Linux File System Explained: Boot Loading, Disk Partitioning, BIOS, UEFI and File System Types

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11 Responses

  1. kenny says:

    I found your article very informative & being in layman’s terms, I kind of understand it. I am 59 years old & I would like to learn everything I can about computer systems. Where do you recommend I should start.

    Are there certain classes I should take & which classes first. I am very computer illiterate. I know how to do the basic stuff , but I would like to soak up knowledge about what my laptop is capable of .

  2. Syed says:

    Not sure if that’s a helpful attitude, please point out my errors because I’m lazy to do it myself..

    There are so many issues with this article that it’s almost rendered useless at this point. You might as well write the headings and let the readers do the research, at least don’t misguide then.

    Sort of unhappy with the authors responses…

  3. Jouni "rautamiekka" Järvinen says:

    ‘File Format’ and ‘Filesystem Format’ are absolutely different things ! The only thing in common is files are stored on filesystems.

  4. siliconchef says:

    Regarding BIOS & UEFI … you don’t have to disable Secure Boot for most Linux distributions. SuSe, RedHat, Fedora and Ubuntu have supported UEFI Secure Boot for several years now. The standard x64 ISO should work. You only need to disable Secure Boot if the image fails to boot or you see an error message when trying to boot the install media.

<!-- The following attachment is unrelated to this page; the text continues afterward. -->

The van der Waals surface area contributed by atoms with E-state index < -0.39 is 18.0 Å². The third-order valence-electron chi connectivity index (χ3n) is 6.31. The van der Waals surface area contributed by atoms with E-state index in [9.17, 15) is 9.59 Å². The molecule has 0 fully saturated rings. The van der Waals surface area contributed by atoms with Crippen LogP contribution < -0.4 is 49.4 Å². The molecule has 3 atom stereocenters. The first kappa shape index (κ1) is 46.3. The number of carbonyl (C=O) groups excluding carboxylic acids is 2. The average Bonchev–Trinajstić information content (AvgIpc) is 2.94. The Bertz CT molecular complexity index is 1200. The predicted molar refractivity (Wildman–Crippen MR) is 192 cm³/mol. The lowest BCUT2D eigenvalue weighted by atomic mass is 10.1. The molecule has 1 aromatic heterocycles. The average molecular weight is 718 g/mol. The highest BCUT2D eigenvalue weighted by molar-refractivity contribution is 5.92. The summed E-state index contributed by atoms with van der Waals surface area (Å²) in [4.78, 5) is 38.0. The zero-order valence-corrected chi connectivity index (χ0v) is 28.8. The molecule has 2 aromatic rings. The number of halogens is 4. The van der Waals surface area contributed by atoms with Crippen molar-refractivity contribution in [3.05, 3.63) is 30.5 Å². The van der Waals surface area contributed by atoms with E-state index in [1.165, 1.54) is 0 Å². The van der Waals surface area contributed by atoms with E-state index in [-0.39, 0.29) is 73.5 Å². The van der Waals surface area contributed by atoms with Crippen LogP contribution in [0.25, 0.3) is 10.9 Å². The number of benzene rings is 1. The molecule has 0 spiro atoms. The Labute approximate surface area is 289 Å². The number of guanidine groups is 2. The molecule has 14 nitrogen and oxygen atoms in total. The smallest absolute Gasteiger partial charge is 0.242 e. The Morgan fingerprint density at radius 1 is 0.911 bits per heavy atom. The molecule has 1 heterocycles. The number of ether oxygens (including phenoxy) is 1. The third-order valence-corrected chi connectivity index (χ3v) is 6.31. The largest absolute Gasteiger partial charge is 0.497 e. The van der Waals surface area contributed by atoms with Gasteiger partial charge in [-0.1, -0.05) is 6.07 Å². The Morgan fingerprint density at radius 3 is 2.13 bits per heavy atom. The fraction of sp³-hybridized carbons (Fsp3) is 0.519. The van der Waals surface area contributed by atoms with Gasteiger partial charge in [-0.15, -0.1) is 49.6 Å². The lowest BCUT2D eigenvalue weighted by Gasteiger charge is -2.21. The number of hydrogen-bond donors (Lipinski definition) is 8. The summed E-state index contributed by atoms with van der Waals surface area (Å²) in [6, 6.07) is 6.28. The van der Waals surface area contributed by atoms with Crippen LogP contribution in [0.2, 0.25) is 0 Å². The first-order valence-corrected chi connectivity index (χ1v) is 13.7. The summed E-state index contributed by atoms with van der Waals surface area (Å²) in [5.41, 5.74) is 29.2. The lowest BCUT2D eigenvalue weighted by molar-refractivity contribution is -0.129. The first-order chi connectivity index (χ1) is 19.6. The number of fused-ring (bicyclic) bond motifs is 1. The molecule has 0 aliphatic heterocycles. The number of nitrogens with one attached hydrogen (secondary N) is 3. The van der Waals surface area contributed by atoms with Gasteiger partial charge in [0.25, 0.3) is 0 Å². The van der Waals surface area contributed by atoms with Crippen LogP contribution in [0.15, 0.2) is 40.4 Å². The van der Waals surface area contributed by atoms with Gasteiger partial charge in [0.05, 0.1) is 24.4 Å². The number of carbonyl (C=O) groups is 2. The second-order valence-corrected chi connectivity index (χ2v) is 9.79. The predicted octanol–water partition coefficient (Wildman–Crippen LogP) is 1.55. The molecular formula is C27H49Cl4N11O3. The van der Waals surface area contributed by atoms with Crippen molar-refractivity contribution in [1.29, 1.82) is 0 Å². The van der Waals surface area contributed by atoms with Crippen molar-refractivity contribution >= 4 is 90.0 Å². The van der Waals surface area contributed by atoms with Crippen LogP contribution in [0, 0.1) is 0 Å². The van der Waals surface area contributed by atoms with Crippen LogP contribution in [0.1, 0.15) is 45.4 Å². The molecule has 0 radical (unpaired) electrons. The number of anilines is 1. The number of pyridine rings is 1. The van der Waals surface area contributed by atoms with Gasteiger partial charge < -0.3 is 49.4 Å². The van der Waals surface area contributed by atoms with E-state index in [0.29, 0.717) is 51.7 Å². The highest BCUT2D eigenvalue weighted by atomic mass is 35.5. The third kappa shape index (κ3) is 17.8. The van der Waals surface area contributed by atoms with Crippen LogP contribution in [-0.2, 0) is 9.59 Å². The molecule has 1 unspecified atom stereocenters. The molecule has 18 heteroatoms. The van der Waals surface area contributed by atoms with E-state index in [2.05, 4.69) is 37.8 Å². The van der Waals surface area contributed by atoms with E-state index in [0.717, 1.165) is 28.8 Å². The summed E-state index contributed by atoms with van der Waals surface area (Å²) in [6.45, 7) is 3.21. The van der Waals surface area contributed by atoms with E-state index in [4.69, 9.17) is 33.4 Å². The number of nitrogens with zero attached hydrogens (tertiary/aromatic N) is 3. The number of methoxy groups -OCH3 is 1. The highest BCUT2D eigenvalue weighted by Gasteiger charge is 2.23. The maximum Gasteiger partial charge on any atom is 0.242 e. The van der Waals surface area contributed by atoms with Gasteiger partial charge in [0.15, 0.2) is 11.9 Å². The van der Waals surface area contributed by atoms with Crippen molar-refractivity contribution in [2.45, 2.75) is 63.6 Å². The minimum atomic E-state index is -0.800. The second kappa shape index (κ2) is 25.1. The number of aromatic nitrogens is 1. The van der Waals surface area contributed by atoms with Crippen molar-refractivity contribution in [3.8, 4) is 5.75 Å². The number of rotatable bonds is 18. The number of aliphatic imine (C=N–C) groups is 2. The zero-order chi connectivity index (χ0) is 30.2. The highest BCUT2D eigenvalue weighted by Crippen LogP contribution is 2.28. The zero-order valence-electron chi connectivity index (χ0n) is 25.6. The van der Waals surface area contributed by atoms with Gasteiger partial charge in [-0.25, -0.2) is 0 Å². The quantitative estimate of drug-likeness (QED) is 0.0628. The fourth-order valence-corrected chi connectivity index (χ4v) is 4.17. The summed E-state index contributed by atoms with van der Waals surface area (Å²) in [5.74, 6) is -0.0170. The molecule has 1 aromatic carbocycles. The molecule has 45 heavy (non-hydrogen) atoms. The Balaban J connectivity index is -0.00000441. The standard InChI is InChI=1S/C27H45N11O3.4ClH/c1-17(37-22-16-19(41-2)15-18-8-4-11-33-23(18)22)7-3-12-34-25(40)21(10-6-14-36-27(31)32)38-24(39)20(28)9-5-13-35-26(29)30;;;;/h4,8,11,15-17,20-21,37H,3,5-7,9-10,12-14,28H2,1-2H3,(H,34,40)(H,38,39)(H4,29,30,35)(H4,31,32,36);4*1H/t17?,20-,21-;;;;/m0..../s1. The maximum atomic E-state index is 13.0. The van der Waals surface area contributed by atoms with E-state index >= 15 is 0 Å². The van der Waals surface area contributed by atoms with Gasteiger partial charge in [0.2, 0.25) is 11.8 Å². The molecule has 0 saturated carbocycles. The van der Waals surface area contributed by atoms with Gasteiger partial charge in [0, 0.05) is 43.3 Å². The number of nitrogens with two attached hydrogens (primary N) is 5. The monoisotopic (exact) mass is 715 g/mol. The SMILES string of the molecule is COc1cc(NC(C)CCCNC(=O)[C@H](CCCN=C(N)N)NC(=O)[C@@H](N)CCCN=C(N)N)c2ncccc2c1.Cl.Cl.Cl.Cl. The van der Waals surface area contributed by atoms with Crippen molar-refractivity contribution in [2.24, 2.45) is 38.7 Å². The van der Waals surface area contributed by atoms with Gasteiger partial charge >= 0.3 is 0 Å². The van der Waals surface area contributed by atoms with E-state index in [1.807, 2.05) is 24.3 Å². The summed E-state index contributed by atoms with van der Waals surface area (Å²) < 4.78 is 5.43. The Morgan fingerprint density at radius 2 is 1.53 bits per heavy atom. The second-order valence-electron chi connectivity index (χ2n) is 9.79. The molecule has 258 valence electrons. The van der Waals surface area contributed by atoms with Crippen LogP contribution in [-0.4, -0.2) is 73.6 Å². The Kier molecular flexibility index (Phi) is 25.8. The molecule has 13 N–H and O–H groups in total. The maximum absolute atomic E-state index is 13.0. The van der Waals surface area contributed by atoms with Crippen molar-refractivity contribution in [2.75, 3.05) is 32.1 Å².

Also understand that UEFI Secure Boot is an option. The UEFI spec doesn’t require Secure Boot to be enabled, but Windows 8/8.1 systems do require it on systems with for the Microsoft logo certification. It’s possible to disable it in setup (also a logo requirement).

  5. Hello Avishek,
    Thanks for the article – I would point an obvious error in the Partition Table paragraph – where it says “visualization”, it should read “virtualization”.

  6. december says:

    Article contains errors. Please re-write the article with error free. For ex:

    In the last encryption paragraph, after disk encryption.

    “The disc encryption is relatively easy to achieve and is less complex. In this case the decryption code remains on the same disk, somewhere in different directory.”

    That should be directory, not the disc.

    Tecmint is a very famous site but it is sometimes pathetic due to these errors.

    Please hire a proof reader.

    • Avishek Kumar says:

      Yeah december,
      Actually we are looking for a proof reader who suits us.
      Any help in this regard will be appreciated.

  7. Ivan says:

    Great article, dude, but read it a few more times, ’cause its FULL of writing errors. Such a tehnical article should be error free. Good luck.

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